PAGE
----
Grant Erickson, president of the Thread Group, gave an update on the Thread wireless mesh networking protocol. The Thread Group is not a standards body, rather a group of companies working together to promote the adoption of the technology. The Group includes major players like Google, Amazon Labs, Apple and Samsung, smart home consumer brands like Yale Locks, Lutron, and Ikea, as well as chipset and system providers to all these companies like Qualcomm, Intel and Silicon Labs.
As smart home consumers, it was a bit difficult to understand exactly how Thread works, but for us the biggest benefit is that devices using Thread can talk to each other directly using the Internet Protocol instead of needing a separate piece of hardware to connect them together, and to our Wi-Fi network so we can access them over the Internet. We have nearly a dozen hubs that connect individual or groups of devices, and we had to buy another switch for our router so we can connect them all. If Thread can fix that, we are definitely on board.
Li-Fi – Wireless Connectivity using Light Waves
Len Dauphinee, president of the HomeGrid Forum, introduced us to Li-Fi, a new high-speed wireless connectivity technology, that can solve a lot of communication and congestion issues with existing Wi-Fi. When we use Wi-Fi at home today, there are dozens of Wi-Fi networks in our neighborhoods, and perhaps hundreds if we are in an apartment or condominium. All of those signals overlap and compete with each other, causing our devices to slow down or get disconnected. With Li-Fi, you can control the network in your home by installing access points in the ceiling and connecting them together through your electrical wiring. This will give you excellent, high-speed coverage just where you need it without interference.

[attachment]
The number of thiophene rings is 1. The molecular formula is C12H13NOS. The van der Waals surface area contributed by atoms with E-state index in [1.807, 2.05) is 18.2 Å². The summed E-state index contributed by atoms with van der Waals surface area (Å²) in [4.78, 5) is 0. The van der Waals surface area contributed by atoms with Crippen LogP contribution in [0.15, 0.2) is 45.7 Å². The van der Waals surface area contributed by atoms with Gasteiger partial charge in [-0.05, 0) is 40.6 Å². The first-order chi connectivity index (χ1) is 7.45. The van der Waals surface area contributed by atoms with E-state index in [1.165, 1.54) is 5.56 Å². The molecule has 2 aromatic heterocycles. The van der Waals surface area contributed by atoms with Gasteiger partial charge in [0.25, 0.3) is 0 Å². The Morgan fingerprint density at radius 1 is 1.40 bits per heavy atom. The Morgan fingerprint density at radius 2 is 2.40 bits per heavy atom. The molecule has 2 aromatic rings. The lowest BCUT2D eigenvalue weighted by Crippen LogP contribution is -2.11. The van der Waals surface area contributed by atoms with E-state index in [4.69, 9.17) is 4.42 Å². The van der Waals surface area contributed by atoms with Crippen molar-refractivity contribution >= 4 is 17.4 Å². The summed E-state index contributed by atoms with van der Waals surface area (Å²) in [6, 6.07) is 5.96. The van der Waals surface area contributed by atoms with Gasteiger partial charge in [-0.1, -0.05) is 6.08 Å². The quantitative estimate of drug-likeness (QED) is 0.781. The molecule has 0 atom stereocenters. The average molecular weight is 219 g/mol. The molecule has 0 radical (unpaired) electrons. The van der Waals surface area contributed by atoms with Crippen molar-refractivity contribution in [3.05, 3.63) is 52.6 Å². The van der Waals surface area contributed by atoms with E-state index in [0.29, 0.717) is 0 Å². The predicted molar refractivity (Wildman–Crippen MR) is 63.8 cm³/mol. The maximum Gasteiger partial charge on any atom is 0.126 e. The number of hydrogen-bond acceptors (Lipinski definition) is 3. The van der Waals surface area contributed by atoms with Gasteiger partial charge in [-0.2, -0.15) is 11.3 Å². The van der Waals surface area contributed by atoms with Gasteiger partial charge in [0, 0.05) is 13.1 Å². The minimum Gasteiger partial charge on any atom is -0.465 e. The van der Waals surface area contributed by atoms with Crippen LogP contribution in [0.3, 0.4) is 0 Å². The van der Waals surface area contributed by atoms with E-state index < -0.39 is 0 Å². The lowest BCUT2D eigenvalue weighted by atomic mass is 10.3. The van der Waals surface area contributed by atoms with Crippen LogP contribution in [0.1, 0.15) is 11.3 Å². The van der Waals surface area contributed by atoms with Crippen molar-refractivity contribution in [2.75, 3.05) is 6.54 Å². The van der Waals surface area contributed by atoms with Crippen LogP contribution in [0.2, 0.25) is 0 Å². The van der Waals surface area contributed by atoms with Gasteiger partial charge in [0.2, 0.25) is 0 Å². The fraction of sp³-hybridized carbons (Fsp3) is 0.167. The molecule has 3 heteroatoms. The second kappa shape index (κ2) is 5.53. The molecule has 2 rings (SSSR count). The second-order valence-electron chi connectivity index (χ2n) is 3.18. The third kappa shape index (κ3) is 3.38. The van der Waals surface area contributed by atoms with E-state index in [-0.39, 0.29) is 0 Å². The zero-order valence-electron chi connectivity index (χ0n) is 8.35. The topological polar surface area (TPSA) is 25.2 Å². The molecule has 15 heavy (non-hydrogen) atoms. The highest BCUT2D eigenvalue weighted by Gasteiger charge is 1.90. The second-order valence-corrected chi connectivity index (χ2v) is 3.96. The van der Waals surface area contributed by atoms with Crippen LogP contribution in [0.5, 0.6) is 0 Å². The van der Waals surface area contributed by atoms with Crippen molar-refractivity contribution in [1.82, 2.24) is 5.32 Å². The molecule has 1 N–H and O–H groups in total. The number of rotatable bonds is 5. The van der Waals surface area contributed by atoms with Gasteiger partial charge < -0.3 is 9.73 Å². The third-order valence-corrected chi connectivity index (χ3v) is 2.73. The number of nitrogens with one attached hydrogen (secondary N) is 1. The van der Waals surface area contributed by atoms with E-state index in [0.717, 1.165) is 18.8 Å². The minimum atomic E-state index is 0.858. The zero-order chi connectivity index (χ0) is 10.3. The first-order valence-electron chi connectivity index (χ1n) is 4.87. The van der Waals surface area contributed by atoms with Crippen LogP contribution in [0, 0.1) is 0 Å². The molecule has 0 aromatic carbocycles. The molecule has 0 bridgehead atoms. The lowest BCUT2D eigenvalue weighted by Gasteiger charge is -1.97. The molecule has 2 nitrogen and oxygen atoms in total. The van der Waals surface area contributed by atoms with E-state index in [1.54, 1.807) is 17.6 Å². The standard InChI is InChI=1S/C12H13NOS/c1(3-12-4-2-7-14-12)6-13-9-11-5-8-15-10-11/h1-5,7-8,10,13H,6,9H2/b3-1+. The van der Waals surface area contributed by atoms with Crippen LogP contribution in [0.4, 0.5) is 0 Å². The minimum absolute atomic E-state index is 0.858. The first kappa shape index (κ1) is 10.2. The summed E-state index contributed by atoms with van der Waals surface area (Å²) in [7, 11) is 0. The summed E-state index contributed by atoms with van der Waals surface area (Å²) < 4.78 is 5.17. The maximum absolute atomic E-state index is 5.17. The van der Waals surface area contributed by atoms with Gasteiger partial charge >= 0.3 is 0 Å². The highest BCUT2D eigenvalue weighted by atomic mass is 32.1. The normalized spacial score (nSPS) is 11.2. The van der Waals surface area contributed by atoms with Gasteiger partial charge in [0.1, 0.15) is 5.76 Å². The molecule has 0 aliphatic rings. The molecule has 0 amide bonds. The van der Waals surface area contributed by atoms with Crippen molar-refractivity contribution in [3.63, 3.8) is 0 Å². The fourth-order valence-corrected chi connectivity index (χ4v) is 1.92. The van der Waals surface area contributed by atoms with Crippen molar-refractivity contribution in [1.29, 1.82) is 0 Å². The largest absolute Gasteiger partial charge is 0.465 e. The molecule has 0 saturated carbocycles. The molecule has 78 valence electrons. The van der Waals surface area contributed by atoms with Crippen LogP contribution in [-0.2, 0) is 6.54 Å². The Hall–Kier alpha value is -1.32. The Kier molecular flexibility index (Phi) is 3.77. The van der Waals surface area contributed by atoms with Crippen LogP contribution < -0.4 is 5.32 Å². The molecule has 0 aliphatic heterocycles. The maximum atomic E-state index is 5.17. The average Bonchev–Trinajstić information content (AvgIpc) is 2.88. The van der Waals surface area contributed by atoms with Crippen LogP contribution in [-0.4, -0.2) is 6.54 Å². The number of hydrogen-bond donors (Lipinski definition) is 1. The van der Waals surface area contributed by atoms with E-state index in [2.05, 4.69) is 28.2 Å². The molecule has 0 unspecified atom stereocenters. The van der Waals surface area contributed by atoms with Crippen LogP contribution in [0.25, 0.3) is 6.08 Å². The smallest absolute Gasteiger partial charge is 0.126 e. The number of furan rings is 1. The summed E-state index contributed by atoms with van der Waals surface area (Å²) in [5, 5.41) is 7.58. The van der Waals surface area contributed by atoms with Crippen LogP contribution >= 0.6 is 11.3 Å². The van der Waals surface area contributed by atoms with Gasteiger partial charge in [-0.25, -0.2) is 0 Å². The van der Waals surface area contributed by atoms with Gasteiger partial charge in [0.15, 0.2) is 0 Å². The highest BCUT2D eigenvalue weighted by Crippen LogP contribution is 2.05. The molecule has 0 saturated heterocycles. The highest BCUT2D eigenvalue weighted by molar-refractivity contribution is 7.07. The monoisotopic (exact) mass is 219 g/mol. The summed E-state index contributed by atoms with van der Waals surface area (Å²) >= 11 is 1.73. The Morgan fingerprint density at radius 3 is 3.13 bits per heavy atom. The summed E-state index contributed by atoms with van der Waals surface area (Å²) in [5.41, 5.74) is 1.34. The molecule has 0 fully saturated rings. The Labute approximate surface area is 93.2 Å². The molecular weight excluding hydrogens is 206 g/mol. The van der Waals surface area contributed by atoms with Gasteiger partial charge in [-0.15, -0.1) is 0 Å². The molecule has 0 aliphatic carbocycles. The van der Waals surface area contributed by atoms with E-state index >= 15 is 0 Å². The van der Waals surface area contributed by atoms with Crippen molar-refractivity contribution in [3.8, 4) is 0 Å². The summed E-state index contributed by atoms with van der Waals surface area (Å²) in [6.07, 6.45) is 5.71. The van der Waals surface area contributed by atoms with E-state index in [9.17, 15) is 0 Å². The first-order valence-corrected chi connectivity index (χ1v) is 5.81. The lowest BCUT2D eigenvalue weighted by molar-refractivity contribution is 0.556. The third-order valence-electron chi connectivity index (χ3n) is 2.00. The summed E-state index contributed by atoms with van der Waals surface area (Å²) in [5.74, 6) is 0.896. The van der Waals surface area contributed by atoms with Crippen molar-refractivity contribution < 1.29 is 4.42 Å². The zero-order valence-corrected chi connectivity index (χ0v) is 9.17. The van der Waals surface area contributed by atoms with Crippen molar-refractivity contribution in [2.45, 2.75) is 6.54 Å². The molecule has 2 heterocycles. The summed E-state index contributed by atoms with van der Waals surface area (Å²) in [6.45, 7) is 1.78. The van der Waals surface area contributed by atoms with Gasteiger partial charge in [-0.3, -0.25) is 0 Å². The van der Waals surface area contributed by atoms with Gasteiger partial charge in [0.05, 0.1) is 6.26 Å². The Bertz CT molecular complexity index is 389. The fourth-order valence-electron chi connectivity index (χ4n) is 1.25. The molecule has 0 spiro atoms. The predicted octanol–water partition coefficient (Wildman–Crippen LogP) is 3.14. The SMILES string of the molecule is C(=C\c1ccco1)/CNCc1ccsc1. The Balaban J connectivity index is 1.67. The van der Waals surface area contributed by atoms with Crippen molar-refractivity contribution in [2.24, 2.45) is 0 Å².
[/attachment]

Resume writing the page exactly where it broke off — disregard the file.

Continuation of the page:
Li-Fi has been tested recently on an Air France flight – by using the overhead light, each passenger can get access to his or her own Li-Fi signal – making it easy to stream movies or play online games during an entire flight. Some vendors have already started launching compliant products and more are expected during 2020 as the standard and specifications are approved and published. Don’t get too excited about Li-Fi yet though, it will likely take years before it gets built into our devices and in the meantime, we will have to get add-on cards or dongles if we want to use it.
After two days of the Smart Home Summit, it seems we were all in agreement: building smart home products is hard and the industry is a long way off from making all these devices work together. Point products like smart doorbells and smart garage door openers are easy to install and use, but not everything talks to each other, at least not at the understanding of the average homeowner.
If you are a do-it-yourself smart home enthusiast like us, as you progress from a few devices to many more, you will start to encounter challenges getting products to work together, especially if they are from competing vendors like Google, Amazon and Apple. Even the custom installers who design high-end home automation systems likely are conflicted and spend a lot of time in training, resulting in a big expense to their customers.
But even with the issues, we remain optimistic about the future of smart home. Connectivity keeps improving, companies keep coming up with new innovations and we love the convenience and peace of mind we get from our smart home. With the big market potential and the commitment of the major players we saw at this conference, we are confident that the products will continue to improve and work better together.